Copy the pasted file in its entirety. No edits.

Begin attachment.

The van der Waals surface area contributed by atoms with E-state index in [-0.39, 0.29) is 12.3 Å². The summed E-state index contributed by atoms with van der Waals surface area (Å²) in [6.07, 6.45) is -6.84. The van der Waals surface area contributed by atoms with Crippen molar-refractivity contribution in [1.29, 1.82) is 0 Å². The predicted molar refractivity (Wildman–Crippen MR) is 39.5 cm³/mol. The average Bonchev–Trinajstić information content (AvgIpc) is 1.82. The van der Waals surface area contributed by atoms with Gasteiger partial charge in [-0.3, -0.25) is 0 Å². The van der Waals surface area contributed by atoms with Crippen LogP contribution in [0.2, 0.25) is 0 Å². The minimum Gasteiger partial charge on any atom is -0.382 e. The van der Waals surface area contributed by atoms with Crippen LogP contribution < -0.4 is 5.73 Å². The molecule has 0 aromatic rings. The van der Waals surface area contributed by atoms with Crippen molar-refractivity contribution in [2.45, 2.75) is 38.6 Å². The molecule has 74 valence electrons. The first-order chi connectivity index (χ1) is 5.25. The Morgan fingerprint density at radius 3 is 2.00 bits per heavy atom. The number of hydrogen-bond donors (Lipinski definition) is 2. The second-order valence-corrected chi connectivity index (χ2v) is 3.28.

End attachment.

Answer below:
The van der Waals surface area contributed by atoms with E-state index in [-0.39, 0.29) is 12.3 Å². The summed E-state index contributed by atoms with van der Waals surface area (Å²) in [6.07, 6.45) is -6.84. The van der Waals surface area contributed by atoms with Crippen molar-refractivity contribution in [1.29, 1.82) is 0 Å². The predicted molar refractivity (Wildman–Crippen MR) is 39.5 cm³/mol. The average Bonchev–Trinajstić information content (AvgIpc) is 1.82. The van der Waals surface area contributed by atoms with Gasteiger partial charge in [-0.3, -0.25) is 0 Å². The van der Waals surface area contributed by atoms with Crippen LogP contribution in [0.2, 0.25) is 0 Å². The minimum Gasteiger partial charge on any atom is -0.382 e. The van der Waals surface area contributed by atoms with Crippen LogP contribution < -0.4 is 5.73 Å². The molecule has 0 aromatic rings. The van der Waals surface area contributed by atoms with Crippen molar-refractivity contribution in [2.45, 2.75) is 38.6 Å². The molecule has 74 valence electrons. The first-order chi connectivity index (χ1) is 5.25. The Morgan fingerprint density at radius 3 is 2.00 bits per heavy atom. The number of hydrogen-bond donors (Lipinski definition) is 2. The second-order valence-corrected chi connectivity index (χ2v) is 3.28.